We made several assumptions about capturing the costs of HSCT through claims data. First, we assumed that all HSCT-related care occurring in the oncology setting could be observed through claims. Second, we assumed that all conditioning regimen–related costs could be captured, which we believe was reasonable for outpatient regimen procedures, because outpatient claims provide sufficient detail about such services. However, any inpatient conditioning regimen costs were not isolated, because inpatient claims lack specific regimen information. Finally, based on expert clinical input, we used a 10-day look-back period from the date of the HSCT to fully capture any billing associated with the conditioning regimen, which is typically given 6 to 8 days before HSCT, but also to avoid including unrelated costs associated with earlier care.
We computed healthcare costs, our primary outcome, using the fee-for-service equivalent or amount paid field in the claims. The costs were calculated for the HSCT hospital admission and for services in the 10 days before transplantation; the latter was done to account for expenses related to the conditioning regimens administered before HSCT. We estimated the mean and median costs for total, inpatient (all services, including intensive care unit care), outpatient, and pharmacy services at 100 days and at 1 year (all calculated by summing the costs, regardless of diagnosis on the claims). The 100-day and 1-year costs included relevant services in the 10 days before transplantation.
Outpatient HSCT did not qualify patients for inclusion in the study; however, a small fraction (0.8%) of patients had outpatient HSCT before their qualifying inpatient HSCT. These outpatient costs had a negligible effect on the overall HSCT cost estimates. Hospitalization was measured by the mean length of stay (LOS) during the index HSCT admission (by definition, a single hospital stay). In addition, we examined subsequent hospitalization at 100 days and at 1 year of follow-up, which was defined by the proportion of patients hospitalized after HSCT and by mean LOS across all subsequent hospitalizations.
Patients were divided into 3 groups, based on the conditioning regimen and the type of transplant: (1) patients receiving a myeloablative regimen before an allogeneic transplant (henceforth labeled “allogeneic MA”); (2) patients receiving a nonmyeloablative/reduced-intensity regimen before an allogeneic transplant (“allogeneic NMA”); and (3) those receiving a myeloablative regimen before an autologous transplant (“autologous MA”). We did not include patients (N = 2) who received a nonmyeloablative/reduced-intensity regimen and underwent an autologous transplant because of their infrequency.
To compare the study groups, we measured several baseline variables available in the claims data, including age, sex, and geographic region. We also considered the cancer diagnosis(es) reported at the index HSCT hospitalization, which was based on the presence of ICD-9-CM codes in any diagnosis field for acute myeloid leukemia (ICD-9-CM: 205.0x, 205.3x, 206.0x, 207.0x, 207.2x), acute lymphocytic leukemia (ICD-9-CM: 204.0x), chronic myeloid leukemia (ICD-9-CM: 205.10), myelodysplastic syndrome (ICD-9-CM: 238.72, 238.73, 238.75), lymphoma (ICD-9-CM: 196.xx, 200.xx, 201.xx, 202.xx), multiple myeloma and plasma-cell neoplasms (ICD-9-CM: 203.xx, 277.3x), chronic lymphocytic leukemia (ICD-9-CM: 204.1x), aplastic anemia (ICD-9-CM: 284.xx), and sarcoma (ICD-9-CM: 171.xx).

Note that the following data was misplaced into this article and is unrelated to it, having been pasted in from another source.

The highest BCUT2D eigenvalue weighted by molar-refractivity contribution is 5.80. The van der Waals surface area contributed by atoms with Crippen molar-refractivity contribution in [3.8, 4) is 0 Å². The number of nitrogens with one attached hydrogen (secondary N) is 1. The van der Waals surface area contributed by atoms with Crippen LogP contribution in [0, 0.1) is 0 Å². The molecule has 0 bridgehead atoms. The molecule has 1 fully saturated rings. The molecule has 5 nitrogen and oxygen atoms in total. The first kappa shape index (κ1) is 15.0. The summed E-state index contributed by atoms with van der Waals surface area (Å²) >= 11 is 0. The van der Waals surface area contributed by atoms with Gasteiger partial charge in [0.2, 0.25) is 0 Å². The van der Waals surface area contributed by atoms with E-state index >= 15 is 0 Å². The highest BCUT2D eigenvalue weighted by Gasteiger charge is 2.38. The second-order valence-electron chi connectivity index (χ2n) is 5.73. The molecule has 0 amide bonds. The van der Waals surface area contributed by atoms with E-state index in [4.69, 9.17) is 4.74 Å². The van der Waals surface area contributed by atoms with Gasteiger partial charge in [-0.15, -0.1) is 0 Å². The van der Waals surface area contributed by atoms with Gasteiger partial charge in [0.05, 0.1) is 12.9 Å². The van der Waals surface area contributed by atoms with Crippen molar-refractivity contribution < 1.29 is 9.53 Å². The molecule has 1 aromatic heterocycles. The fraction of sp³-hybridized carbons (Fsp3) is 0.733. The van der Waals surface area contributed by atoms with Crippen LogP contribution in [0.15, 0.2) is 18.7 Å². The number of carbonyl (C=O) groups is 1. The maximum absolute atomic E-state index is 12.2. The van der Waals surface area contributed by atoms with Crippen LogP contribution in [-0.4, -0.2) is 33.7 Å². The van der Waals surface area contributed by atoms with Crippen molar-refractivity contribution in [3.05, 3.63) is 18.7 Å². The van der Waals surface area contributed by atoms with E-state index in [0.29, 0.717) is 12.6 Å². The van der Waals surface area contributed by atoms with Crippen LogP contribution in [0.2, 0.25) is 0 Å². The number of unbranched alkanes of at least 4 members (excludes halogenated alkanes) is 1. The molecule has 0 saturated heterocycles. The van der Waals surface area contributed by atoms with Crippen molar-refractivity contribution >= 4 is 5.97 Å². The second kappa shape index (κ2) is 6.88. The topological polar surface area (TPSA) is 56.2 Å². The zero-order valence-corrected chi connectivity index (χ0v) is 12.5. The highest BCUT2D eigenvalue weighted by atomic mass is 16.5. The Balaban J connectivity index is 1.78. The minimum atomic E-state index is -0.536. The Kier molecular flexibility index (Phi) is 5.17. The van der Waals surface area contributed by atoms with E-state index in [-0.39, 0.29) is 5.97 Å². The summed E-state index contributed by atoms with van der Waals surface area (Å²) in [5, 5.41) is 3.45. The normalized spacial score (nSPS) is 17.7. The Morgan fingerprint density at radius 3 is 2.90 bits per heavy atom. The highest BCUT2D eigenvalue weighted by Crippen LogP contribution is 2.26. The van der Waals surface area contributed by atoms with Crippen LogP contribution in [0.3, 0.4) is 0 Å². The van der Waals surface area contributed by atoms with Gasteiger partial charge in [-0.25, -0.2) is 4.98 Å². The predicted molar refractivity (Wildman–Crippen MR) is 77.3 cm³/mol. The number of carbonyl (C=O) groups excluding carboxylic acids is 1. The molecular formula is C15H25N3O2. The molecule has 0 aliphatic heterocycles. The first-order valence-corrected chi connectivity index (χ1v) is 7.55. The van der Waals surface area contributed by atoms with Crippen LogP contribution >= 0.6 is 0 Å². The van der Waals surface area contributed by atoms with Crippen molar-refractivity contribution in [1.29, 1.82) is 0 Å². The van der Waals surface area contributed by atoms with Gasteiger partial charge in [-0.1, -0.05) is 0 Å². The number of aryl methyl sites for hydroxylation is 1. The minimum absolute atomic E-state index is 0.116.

All analyses were stratified according to transplant type, conditioning regimen, and age-group. Descriptive statistics, including means, medians, standard deviations, and percentages, were reported for all study measures as appropriate. The costs were updated to 2013 US dollars using the healthcare component of the Consumer Price Index.15 All data transformations and analyses were performed using SAS version 9.4 (SAS Institute, Inc; Cary, NC).
We identified 6671 patients who had an HSCT during the identification period, 4474 of whom were continuously enrolled in a health plan during the 1 year before and 100 days after the index date. From this population, we derived our final study cohort of 1562 patients who had inpatient HSCT and for whom the transplant type and the conditioning regimen were determinable and were divided into the 3 cohorts—allogeneic MA cohort (N = 398); allogeneic NMA cohort (N = 195); and autologous MA cohort (N = 969).
Figure 1 describes the patient identification process for the study. Table 1 outlines the patients’ baseline characteristics. The majority (87.5%) of patients had myeloablative conditioning. Our sample included 61% males, and 92.9% of the patients were aged ≥18 years (mean age, 48.6 years; standard deviation, 16.4 years). Overall, the most common malignancy diagnoses reported during admission for HSCT were lymphoma (62.5%), aplastic anemia (46.3%), acute lymphocytic leukemia (21.5%), and acute myeloid leukemia (11.2%; not mutually exclusive; Table 1).
100-Day Costs and Hospitalization
The descriptive findings on the first 100 days after transplantation are presented in Table 2. The median total healthcare cost was $289,283 for patients in the allogeneic MA cohort versus $253,467 for the allogeneic NMA cohort and $140,792 for the autologous MA cohort. The median inpatient cost, which made up the largest share of the total costs, was $239,959 for the allogeneic MA cohort compared with $182,256 for the allogeneic NMA cohort and $113,272 for the autologous MA cohort.